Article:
In the past, I’ve always used a gaming headset that came with a pre-installed microphone. Your Turtle Beaches, HyperXs, and such. Then, the microphone on my headset broke the week my warranty ended and I was in a tough purchasing decision. The headphones worked just fine, but being able to chat was pretty important. Luckily, Antlion Audio released their ModMic 5 attachable boom mic and saved me.
More accurately, I saw the press release for the ModMic 5 while wearing my fully functional headset and shrugged my shoulders. I am not saying that Antlion broke my mic telepathically to increase demand – I’m just asking questions. This is the most interesting thing about the ModMic 5 – it is not for everyone. If you have a great pair of headphones and don’t want to spend big bucks for an all-in-one set up, the ModMic 5 may be for you.
After a quick and somewhat painless installation (I did two obviously wrong things that were easily corrected), I hopped into the GeeklyInc Discord and started bugging people. Thank you to the fine folks who dealt with roughly two dozen “how do I sound” during my testing phase. I was told I sounded fine or even good. This was a huge weight off my shoulders since I had no idea if I was a peaking mess in my pals’ ears. After listening to myself, I would agree: the ModMic sounds fine. It is not a professional grade microphone, so when I need to record something more official, I will definitely keep on using my Yeti mic. Well, just listen here. See? Pretty good! It has background noise and interference, but I was told that you can’t really hear it in the chat programs. I did experience times when I switched from noise cancelling to studio modes and folks couldn’t hear me but I wasn’t always able to replicate the error. Once I picked one and stuck with it, everything was fine.
I also tested out the ModMic 5 on PS4 and had similar results. Fine for party chat but not super great for streaming and so forth. I thought I sounded fine when I ran my initial tests but after listening to the Twitch archive I was a little bummed by the output. I will mention that it sounded better than my previous headset mic on both the PS4 and PC, so that is a plus. You do need an adapter for the PS4 and Xbox One, which is a sadly standard bummer.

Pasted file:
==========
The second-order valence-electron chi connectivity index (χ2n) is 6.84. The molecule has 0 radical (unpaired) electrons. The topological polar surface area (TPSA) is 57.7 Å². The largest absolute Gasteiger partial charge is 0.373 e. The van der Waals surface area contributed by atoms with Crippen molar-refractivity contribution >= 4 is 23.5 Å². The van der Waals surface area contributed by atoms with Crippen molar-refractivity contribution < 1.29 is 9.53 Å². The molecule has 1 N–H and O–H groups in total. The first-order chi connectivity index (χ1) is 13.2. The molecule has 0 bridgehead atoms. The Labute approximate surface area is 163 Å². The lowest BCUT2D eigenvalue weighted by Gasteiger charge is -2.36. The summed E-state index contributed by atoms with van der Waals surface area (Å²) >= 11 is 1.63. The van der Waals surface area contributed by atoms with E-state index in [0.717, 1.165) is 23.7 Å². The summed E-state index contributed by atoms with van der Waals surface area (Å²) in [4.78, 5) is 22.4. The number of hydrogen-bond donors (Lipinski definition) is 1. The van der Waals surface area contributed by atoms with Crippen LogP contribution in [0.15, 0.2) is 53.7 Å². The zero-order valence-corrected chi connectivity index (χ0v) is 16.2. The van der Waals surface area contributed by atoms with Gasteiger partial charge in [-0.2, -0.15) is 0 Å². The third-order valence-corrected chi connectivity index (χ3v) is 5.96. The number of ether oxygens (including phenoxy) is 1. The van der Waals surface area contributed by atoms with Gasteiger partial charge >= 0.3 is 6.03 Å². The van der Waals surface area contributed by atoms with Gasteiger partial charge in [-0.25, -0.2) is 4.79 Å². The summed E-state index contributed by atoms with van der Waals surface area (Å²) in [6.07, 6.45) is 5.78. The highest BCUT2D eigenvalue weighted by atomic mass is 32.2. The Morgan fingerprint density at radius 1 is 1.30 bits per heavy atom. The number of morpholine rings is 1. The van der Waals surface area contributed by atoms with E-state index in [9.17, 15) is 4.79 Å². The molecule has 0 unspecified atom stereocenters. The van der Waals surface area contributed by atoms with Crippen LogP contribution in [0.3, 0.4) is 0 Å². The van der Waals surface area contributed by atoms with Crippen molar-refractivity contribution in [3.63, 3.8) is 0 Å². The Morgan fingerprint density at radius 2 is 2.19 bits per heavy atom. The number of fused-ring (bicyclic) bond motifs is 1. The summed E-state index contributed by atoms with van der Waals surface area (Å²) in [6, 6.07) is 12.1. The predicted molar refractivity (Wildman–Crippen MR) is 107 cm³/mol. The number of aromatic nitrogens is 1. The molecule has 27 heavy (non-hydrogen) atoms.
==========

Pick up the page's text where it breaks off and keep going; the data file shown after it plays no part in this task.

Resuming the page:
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Let’s chat about the installation I goofed. To match the ModMic to your headphones, you need to take an adhesive magnet thing and stick it to your headphones. I did it way too fast and messed up the location. The second attempt actually included testing the location and was really easy. Since the mic is attached by a magnet, it is easily removable when you don’t want the other cord dangling around, which I loved. The other goof was a weird Windows 10 setting that kept auto adjusting my volume.
So, even though the ModMic is not my favorite or even the best microphone that I own, I have kept it plugged in and end up using it more than my other mics. Somewhat similar to having a cheaper camera versus an DSLR, the ease of use and convenience outweighs the audio loss in my opinion. Since the ModMic 5 is not for everyone at the outset, recommending it becomes a tough call. At $70, it is an even harder call. If you have a great pair of headphones already and want to chat with your pals on the net while playing games, I think the ModMic 5 is a great purchase. But, if you are planning on spending a bit more, an all in one gaming headset may be better for you. If you plan on streaming or recording podcast audio, I would suggest spending a bit more for a beefier USB mic. I am still going to happily use my ModMic 5 due to its convenience and adaptability while I spawn on my bros, co-op style.
That’s super cool! I had no idea there were mics that could be attached to headsets like this. And it doesn’t sound too bad for gaming. Thanks for the find. I’ve shared this article with a few friends of mine that have had their mics mess up lately too. Aside from this being a great article, it’s a great resource too!